We feel PPP has now enough arsenal to take to the masses with respect to failed promises of eradicating load-shedding, mega corruption scandal, sold out India centric foreign policy, figure fudged falling economy, unemployment, struggling agriculture and textile sectors. We can now draw comparison of PPP’s five years with PML-N. In Punjab where PML-N has ruled now for almost a decade, the mess of ‘Showbaaz’ will be exposed, from “Sasti Roti” to Afsana Housing, to Metro Corruption, to Orange train, to Quad e Azam solar and Nandipur scam, to fake medicines in government hospitals to fake stunts in cardiology centers, to crippling state of farmers of wheat without Baardana and sugarcane growers without payments to doctors, nurses and pharmacists on the roads. Proper and meaningful exposure of poor governance and corruption will help PPP regain lost ground in Punjab from PML-N.

Q: Politics, they say, make the strangest bedfellows. But not so, apparently, in the case of Imran Khan and Asif Zardari. Now the opportunity to add momentum to the anti-PM protest is lost. How are you adjusting?

HZQ: The PPP leadership firmly believes that historically democratic governments can only be forced to succumb to demands of opposition if the entire opposition is united. Unfortunately in the last four years all opportunities of uniting were lost due to stubbornness and inflexibility of the PTI leadership. It is Nawaz Sharif’s good luck that PTI’s political blunders and immaturity divided the opposition. Now post-Panama verdict again the opportunity is so ripe to unite the opposition under the single agenda of #GoNawaGo.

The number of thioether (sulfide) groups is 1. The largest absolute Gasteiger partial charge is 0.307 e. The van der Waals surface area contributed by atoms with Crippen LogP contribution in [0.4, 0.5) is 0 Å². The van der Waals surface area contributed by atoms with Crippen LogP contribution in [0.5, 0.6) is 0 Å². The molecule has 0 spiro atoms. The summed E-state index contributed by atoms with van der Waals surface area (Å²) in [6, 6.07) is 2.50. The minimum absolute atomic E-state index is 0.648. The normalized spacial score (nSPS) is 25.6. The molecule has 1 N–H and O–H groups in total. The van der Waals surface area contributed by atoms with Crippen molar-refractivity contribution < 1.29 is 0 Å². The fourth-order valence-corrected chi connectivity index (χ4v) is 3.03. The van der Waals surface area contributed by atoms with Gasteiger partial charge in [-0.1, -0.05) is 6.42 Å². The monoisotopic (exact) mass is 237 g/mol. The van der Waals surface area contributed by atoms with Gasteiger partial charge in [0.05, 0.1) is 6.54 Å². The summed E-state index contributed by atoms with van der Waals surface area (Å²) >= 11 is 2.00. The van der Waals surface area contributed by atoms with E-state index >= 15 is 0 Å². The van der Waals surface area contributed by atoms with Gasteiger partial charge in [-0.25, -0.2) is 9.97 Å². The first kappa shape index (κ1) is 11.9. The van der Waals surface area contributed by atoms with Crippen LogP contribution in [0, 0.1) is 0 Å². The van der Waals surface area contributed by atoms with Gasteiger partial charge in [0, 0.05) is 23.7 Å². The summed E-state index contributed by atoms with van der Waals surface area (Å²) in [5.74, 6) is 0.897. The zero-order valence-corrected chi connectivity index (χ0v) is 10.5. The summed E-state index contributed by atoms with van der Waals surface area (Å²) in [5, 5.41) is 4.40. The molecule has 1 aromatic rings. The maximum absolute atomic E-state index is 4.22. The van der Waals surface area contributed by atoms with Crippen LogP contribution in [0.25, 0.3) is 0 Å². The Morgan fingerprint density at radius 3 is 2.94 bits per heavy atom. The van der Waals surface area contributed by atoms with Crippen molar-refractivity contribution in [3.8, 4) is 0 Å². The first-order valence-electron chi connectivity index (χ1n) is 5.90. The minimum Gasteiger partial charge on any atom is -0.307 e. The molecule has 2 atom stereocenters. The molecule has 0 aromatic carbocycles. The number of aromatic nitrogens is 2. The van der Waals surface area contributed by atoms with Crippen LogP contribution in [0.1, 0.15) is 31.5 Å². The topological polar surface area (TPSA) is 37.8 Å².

With the flexible, accommodating, politically astute leadership of PPP, formation of a grand alliance is a possibility and we are hopeful this will give much needed impetus to the anti-PM protest. Even otherwise PPP is quite capable of dislodging the Nawaz government or forcing PML-N into early elections.

Q: Zardari sahib has resorted to what he does best – wooing electables, especially who had left the party embittered, back to the PPP. How well has that worked so far?

HZQ: PPP being Pakistan oldest political party fully understands ideology based politics. Other political parties either don’t have an ideology or merely pose to have one. However Pakistan’s polarised election dynamics have over the years realigned the electoral landscape, which has created personality or electable specific constituency pockets, particularly in rural areas where a combination of ideology and personality matters in order to win a seat. Most of the so-called electables are old PPP members, some of whom swayed with time to PML-N or PTI, however after being frustrated at the hands of other party leadership’s autocratic attitude and fake promises, they are approaching PPP for return.